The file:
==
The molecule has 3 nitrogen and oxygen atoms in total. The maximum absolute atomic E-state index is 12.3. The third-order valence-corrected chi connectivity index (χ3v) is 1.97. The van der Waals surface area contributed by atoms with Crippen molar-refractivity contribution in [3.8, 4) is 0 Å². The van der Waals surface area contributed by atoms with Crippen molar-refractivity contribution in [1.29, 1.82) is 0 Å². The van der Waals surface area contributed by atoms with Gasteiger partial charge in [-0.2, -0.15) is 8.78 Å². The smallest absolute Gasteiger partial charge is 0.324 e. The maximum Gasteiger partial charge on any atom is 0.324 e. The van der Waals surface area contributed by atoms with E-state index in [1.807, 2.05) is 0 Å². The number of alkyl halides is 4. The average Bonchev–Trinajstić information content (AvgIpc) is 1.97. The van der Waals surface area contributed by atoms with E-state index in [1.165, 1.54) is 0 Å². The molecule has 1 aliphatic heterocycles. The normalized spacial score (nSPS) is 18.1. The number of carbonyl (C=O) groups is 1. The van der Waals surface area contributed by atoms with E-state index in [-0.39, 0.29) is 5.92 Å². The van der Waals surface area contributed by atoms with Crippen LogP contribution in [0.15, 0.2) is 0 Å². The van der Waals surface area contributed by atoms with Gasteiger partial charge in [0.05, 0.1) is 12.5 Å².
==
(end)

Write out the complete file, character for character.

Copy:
The molecule has 3 nitrogen and oxygen atoms in total. The maximum absolute atomic E-state index is 12.3. The third-order valence-corrected chi connectivity index (χ3v) is 1.97. The van der Waals surface area contributed by atoms with Crippen molar-refractivity contribution in [3.8, 4) is 0 Å². The van der Waals surface area contributed by atoms with Crippen molar-refractivity contribution in [1.29, 1.82) is 0 Å². The van der Waals surface area contributed by atoms with Gasteiger partial charge in [-0.2, -0.15) is 8.78 Å². The smallest absolute Gasteiger partial charge is 0.324 e. The maximum Gasteiger partial charge on any atom is 0.324 e. The van der Waals surface area contributed by atoms with E-state index in [1.807, 2.05) is 0 Å². The number of alkyl halides is 4. The average Bonchev–Trinajstić information content (AvgIpc) is 1.97. The van der Waals surface area contributed by atoms with E-state index in [1.165, 1.54) is 0 Å². The molecule has 1 aliphatic heterocycles. The normalized spacial score (nSPS) is 18.1. The number of carbonyl (C=O) groups is 1. The van der Waals surface area contributed by atoms with E-state index in [-0.39, 0.29) is 5.92 Å². The van der Waals surface area contributed by atoms with Crippen LogP contribution in [0.15, 0.2) is 0 Å². The van der Waals surface area contributed by atoms with Gasteiger partial charge in [0.05, 0.1) is 12.5 Å².